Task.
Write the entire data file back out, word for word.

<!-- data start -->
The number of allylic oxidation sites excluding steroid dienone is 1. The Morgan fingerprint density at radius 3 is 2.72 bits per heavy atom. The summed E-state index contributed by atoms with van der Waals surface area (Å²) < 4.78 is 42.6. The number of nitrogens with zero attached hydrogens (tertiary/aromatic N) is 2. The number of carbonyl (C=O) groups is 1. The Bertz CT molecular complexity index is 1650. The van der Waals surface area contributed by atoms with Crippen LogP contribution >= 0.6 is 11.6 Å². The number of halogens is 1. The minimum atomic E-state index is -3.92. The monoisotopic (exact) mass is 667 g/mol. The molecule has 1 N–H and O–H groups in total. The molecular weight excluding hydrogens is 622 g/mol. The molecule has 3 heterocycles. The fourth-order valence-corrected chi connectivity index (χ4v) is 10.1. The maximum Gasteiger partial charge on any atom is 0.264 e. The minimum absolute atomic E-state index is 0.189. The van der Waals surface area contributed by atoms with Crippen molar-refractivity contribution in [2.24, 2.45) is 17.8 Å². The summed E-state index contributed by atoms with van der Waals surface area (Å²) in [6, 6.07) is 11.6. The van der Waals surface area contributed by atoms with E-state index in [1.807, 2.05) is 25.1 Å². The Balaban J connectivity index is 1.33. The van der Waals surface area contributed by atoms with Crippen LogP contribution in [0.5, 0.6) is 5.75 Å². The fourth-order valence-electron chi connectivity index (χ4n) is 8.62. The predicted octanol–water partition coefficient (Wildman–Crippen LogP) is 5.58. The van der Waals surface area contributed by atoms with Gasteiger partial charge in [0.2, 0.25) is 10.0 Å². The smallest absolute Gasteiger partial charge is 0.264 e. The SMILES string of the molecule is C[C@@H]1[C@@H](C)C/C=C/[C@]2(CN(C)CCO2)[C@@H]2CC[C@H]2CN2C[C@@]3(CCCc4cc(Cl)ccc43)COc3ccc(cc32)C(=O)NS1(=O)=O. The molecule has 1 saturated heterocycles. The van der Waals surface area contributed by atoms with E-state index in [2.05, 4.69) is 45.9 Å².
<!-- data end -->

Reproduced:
The number of allylic oxidation sites excluding steroid dienone is 1. The Morgan fingerprint density at radius 3 is 2.72 bits per heavy atom. The summed E-state index contributed by atoms with van der Waals surface area (Å²) < 4.78 is 42.6. The number of nitrogens with zero attached hydrogens (tertiary/aromatic N) is 2. The number of carbonyl (C=O) groups is 1. The Bertz CT molecular complexity index is 1650. The van der Waals surface area contributed by atoms with Crippen LogP contribution >= 0.6 is 11.6 Å². The number of halogens is 1. The minimum atomic E-state index is -3.92. The monoisotopic (exact) mass is 667 g/mol. The molecule has 1 N–H and O–H groups in total. The molecular weight excluding hydrogens is 622 g/mol. The molecule has 3 heterocycles. The fourth-order valence-corrected chi connectivity index (χ4v) is 10.1. The maximum Gasteiger partial charge on any atom is 0.264 e. The minimum absolute atomic E-state index is 0.189. The van der Waals surface area contributed by atoms with Crippen molar-refractivity contribution in [2.24, 2.45) is 17.8 Å². The summed E-state index contributed by atoms with van der Waals surface area (Å²) in [6, 6.07) is 11.6. The van der Waals surface area contributed by atoms with E-state index in [1.807, 2.05) is 25.1 Å². The Balaban J connectivity index is 1.33. The van der Waals surface area contributed by atoms with Crippen LogP contribution in [0.5, 0.6) is 5.75 Å². The fourth-order valence-electron chi connectivity index (χ4n) is 8.62. The predicted octanol–water partition coefficient (Wildman–Crippen LogP) is 5.58. The van der Waals surface area contributed by atoms with Gasteiger partial charge in [0.2, 0.25) is 10.0 Å². The smallest absolute Gasteiger partial charge is 0.264 e. The SMILES string of the molecule is C[C@@H]1[C@@H](C)C/C=C/[C@]2(CN(C)CCO2)[C@@H]2CC[C@H]2CN2C[C@@]3(CCCc4cc(Cl)ccc43)COc3ccc(cc32)C(=O)NS1(=O)=O. The molecule has 1 saturated heterocycles. The van der Waals surface area contributed by atoms with E-state index in [2.05, 4.69) is 45.9 Å².